When we drove to New York from Missouri this past summer, my mom came with me to hang out with Simon.  We stopped at a yarn shop in Erie, PA, The Cultured Purl, and they had a scarf hanging that she mentioned she liked.  It was a curly scarf, and I thought then that I would make it for Christmas.  I had pretty much given up because I had a hard time finding a knit curled scarf.  Most of them were crocheted, which I’m still working on.  But at a local craft fair I found a local yarn purveyor who had a beautiful curling scarf hanging up, and if I bought her yarn, I got the pattern.  It was very fine, very pretty kid mohair yarn (don’t get it wet, mom), and I love that it was local, so I had no problem with that arrangement.  The yarn was held double, hence the two balls of yarn.  This was the impetus for making my yarn jar.  I really wanted something that would protect this delicate yarn while it was in my knitting bag, and something that would brace both balls of yarn when I pulled strands.

The scarf is worked in short rows.  While that requires attention, this is still an easy project.  I don’t feel it is my place to post the pattern here, but if you are interested, send me an email, and I can point you in the right direction.

I hope my mom likes it, (one last time) Merry Christmas!

****UPDATE 02/23/2012****  I have gotten a few emails about this.  All very curt and demanding of the pattern.  If you would like the pattern, please ask nicely.  Thank you, and thank you for reading!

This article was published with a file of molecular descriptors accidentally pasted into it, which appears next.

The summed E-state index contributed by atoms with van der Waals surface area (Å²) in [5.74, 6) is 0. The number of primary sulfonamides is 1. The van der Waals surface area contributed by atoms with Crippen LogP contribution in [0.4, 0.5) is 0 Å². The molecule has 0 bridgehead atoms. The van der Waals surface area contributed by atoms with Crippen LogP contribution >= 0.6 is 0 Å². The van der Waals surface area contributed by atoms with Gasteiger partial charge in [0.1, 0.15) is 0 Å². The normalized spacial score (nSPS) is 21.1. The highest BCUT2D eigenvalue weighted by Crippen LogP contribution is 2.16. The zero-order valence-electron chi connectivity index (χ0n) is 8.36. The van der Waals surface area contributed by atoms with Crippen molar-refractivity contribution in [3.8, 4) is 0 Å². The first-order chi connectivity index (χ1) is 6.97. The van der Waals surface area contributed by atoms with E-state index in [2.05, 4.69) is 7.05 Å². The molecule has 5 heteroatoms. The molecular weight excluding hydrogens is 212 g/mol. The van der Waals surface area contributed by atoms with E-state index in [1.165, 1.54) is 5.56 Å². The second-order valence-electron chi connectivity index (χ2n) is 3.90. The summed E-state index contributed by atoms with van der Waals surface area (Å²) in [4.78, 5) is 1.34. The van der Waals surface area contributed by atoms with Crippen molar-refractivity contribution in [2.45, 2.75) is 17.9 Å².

Oatmeal Yarn Jar

When I was pregnant with Simon, I decided I was going to learn to knit.  I taught myself via the internet, and now I can’t stop!  It is probably my favorite hobby now, I always have a project going.  I can only get to it when Simon is sleeping though, so I haven’t actually completed too many projects since he’s been born.  I did get a few Christmas presents done though this year though.

Okay, that’s kind of a lie.  I finished one Christmas present, I still have some left of my mom’s present.  It’s so close to being done.

Anyway, last year I was at my friend’s house, and she had this yarn container.  Just a plastic container with a hole on the top that the yarn pulls up through.  Something like this

I thought it was the greatest idea.  She had a little one running around, as well as two dogs, and it was such a great way to keep the yarn out of their little paws.  Now I have a little one (almost) running around, and the cats love to sleep on knitted works in progress.

I had all but forgotten about the jar, but then I read about this great idea to do the same thing using an oatmeal container in the Pocket Posh Tips for Knitters book my mom got me for Christmas.  My current project is using two balls of yarn held together, and they’re a pain to put away in my bag, and we were just about to finish a jar of oatmeal and…well it just seemed like fate.  Time to make my Oatmeal Yarn Jar.